1308: The Sultan En-Naser Muhammad permitted the Georgians to celebrate on Calvary and probably in that year allowed two of them to stay closed in at the Church of the Holy Sepulchre.
1322: The Franciscan pilgrim, Simon de Simeonis (Fitzsimons) and his confrère Hugh found two Georgian Religious in the Church of the Holy Sepulchre. James II of Aragon obtained permission from the Sultan En-Naser for twelve Dominican Religious to live in the Church of the Holy Sepulchre. They were to be guardians of this Holy Place in which they were enclosed and to conduct liturgical services.
1323-1324: Twelve Dominican Friars arrived in Jerusalem, but after one year of harsh experience they left the Holy Land and returned to their own country (1324).
1327: In this year James II, King of Aragon, asked the Sultan of Egypt that "the Religious Friars Minor of his kingdom should have some devout place in the Church of the Holy Sepulchre". The Sultan agreed again to this request, but due to the death of the King of Aragon, the concession was not put into effect.
1333: In the name of the Rulers of Naples, Roger Garin of the Province of Aquitaine began transactions for the return of the Frankish clergy to the Holy City to protect the Holy Places and to officiate at liturgies conducted in them. The transactions were restricted to four Sanctuaries: The Church of the Nativity in Bethlehem, the Church of the Tomb of the Madonna, the Cenacle, and the Church of the Holy Sepulchre in Jerusalem.
1335: "After long transactions and great cost" the results were not equal to the restitutions of 1229 and 1241. Only the Cenacle was conceded with exclusive rights. In the other three Sanctuaries the handover was limited to the most sacred parts: namely, to the Grotto of the Nativity and of the Church of the Madonna. Regarding the Edicule of the Holy Sepulchre, held at that time by the Georgians, a promise was made to hand it over at a more opportune time in the future. The freedom of the Franks in the Sanctuaries was complicated by two factors: the presence of all the Eastern Rite churches and the presence of the government doorkeepers, who always kept the doors closed. They were given the right of pre-eminence and precedence over the Eastern Rites. In the Church of the Holy Sepulchre they were given the southern part of Calvary, the Grotto of the Holy Cross, and the Chapel of the Magdalen, with the space in front of it.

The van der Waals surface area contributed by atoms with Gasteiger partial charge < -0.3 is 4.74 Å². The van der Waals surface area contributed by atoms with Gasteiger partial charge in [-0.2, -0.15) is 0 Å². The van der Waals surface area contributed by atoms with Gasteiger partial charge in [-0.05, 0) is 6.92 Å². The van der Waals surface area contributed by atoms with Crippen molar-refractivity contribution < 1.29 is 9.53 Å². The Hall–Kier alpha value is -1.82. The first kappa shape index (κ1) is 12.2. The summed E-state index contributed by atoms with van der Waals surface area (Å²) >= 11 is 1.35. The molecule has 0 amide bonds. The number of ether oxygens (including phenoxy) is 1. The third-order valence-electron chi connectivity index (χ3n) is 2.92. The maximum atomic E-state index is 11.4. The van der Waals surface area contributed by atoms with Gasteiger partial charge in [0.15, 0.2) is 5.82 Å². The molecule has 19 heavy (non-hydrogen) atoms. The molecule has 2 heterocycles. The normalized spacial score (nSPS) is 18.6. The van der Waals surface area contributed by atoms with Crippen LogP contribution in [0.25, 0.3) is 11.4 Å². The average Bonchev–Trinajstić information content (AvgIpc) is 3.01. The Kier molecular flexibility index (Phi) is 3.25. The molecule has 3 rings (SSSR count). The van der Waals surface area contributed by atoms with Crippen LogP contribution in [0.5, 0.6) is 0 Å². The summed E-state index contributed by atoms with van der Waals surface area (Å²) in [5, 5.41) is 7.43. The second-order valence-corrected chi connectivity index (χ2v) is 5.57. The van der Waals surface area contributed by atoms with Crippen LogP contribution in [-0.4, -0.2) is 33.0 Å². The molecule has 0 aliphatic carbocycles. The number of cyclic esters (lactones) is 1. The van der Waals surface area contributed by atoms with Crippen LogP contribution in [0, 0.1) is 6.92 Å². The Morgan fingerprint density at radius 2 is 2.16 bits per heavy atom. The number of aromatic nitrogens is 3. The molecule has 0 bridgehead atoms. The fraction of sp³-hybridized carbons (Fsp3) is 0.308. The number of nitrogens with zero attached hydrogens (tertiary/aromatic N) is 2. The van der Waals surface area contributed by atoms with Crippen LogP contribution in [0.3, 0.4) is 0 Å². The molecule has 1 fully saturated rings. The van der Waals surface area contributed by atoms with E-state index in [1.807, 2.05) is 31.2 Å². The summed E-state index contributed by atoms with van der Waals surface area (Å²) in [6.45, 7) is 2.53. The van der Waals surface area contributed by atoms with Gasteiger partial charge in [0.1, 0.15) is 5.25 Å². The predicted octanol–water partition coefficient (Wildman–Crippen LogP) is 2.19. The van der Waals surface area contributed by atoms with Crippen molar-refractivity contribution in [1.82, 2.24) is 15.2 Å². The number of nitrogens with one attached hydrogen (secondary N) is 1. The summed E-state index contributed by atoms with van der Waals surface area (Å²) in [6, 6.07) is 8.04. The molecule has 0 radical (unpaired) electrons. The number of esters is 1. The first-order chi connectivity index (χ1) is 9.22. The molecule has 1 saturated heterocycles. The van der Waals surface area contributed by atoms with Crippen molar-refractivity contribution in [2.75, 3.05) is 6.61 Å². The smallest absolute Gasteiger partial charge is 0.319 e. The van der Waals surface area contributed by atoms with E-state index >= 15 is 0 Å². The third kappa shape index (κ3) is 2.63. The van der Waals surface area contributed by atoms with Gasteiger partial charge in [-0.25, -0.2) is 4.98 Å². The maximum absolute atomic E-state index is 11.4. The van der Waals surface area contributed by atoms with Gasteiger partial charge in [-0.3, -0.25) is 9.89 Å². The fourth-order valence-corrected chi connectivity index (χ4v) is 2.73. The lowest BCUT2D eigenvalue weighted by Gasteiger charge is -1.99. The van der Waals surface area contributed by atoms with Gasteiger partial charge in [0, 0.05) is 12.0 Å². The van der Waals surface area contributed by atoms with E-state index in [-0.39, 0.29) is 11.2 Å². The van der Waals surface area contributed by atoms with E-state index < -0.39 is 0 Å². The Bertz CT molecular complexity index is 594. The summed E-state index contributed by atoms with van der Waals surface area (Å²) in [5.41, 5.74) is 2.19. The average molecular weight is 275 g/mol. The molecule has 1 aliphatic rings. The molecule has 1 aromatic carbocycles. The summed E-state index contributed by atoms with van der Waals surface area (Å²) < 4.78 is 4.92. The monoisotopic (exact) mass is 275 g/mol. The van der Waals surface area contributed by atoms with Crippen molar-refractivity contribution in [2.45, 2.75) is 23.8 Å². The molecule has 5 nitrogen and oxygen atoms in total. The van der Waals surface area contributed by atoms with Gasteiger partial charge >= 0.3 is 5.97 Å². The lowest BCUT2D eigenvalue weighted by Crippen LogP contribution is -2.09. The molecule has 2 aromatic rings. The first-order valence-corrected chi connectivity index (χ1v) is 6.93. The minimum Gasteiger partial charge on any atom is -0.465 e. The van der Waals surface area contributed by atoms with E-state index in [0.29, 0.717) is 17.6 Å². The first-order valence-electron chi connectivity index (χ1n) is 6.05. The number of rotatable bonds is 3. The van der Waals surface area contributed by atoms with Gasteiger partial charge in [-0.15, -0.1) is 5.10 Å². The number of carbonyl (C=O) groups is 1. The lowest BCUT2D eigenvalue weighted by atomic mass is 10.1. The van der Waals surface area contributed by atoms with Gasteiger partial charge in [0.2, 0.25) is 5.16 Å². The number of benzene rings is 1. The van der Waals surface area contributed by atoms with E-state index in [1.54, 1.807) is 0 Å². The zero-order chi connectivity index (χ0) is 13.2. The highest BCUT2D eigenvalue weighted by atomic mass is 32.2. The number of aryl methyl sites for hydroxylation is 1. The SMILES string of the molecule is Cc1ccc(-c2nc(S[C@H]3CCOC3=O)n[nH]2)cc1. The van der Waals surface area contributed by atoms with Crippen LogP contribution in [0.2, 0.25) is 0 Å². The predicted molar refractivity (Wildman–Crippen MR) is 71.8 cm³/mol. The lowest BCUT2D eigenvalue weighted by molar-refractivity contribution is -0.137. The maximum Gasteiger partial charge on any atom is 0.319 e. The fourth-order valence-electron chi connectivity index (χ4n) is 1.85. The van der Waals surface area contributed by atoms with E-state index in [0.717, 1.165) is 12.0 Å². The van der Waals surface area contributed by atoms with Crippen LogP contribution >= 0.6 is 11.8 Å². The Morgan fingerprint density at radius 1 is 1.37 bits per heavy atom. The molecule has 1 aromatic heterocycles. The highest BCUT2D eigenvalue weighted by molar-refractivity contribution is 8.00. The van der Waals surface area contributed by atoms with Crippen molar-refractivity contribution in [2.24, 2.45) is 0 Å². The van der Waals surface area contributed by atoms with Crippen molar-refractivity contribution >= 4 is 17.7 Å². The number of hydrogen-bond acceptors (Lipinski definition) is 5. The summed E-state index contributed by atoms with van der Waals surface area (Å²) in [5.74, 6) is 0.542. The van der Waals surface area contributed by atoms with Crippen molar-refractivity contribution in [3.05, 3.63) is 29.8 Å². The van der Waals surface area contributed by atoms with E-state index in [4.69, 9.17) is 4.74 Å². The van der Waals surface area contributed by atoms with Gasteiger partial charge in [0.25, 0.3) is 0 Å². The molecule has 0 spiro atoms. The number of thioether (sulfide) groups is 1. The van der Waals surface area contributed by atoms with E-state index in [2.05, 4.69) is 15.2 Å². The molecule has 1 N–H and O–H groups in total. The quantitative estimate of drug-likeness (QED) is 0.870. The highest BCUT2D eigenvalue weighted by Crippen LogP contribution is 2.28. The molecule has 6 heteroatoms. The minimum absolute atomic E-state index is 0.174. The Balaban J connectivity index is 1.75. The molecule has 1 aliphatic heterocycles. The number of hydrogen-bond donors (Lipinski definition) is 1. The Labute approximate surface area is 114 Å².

In this same year the Augustinian pilgrim Giacomo of Verona arrived in Jerusalem. He found three Georgian Religious in the Church of the Holy Sepulchre who had keys to the Edicule of the Holy Sepulchre. They made the pilgrims pay Ò "one Venetian gold coin" to enter and pray at the Holy Sepulchre. He celebrated mass at the Cenacle, at the Grotto of the Nativity, and at the Tomb of the Madonna. He observed that the Eastern clergy had their own altars for liturgies.
1336: The German pilgrim Canon Ludolf of Sudheim came to Jerusalem and said that the Latin deacons sang the Gospel of St. Mark where Jesus appeared to St. Mary Magdalen and that the Church of the Holy Sepulchre was open free of charge to all, both clergy and faithful, from Good Friday until Easter Monday and on the Vigil and Feast of the Finding of the Holy Cross. He also noted that every Eastern Rite had its own altar.
1342: Two Bulls of Pope Clement VI ratified the agreement stipulated between the Rulers of Naples and the Sultan of Cairo. The Pope mentions the two Sanctuaries which were involved in the long and costly transactions, the Church of the Holy Sepulchre and the Cenacle.
1345: According to the Anonymous English pilgrim, four Latin Religious and four Georgians met the pilgrims at the door of the church, singing as they went up to the Edicule of the Holy Sepulchre. Afterwards, they organized a procession through the interior of the church, stopping at each of the Holy Places.
1347: The Franciscan pilgrim Niccolò of Poggibonsi observed that the keys of the Edicule of the Holy Sepulchre were in the hands of the Moslem custodians, that the Eastern Rites had different fixed altars, and that all the altars, including those of the Latins, added up to twenty. He also observed that the Armenians and not the Georgians were now present in the north part of Calvary.
1365: The Franciscans of the Holy Sepulchre, together with those of the Cenacle and of Bethlehem, were taken prisoner to Damascus because Peter I, King of Cyprus, had sacked Alexandria in Egypt. The persecution was directed against all the Christians, both Western and Eastern. The Church of the Holy Sepulchre was reopened three months after the signing of peace, November or December of 1370.
1370: New Franciscans arrived from Europe to replace their dead confrères or those who were still alive but in prison.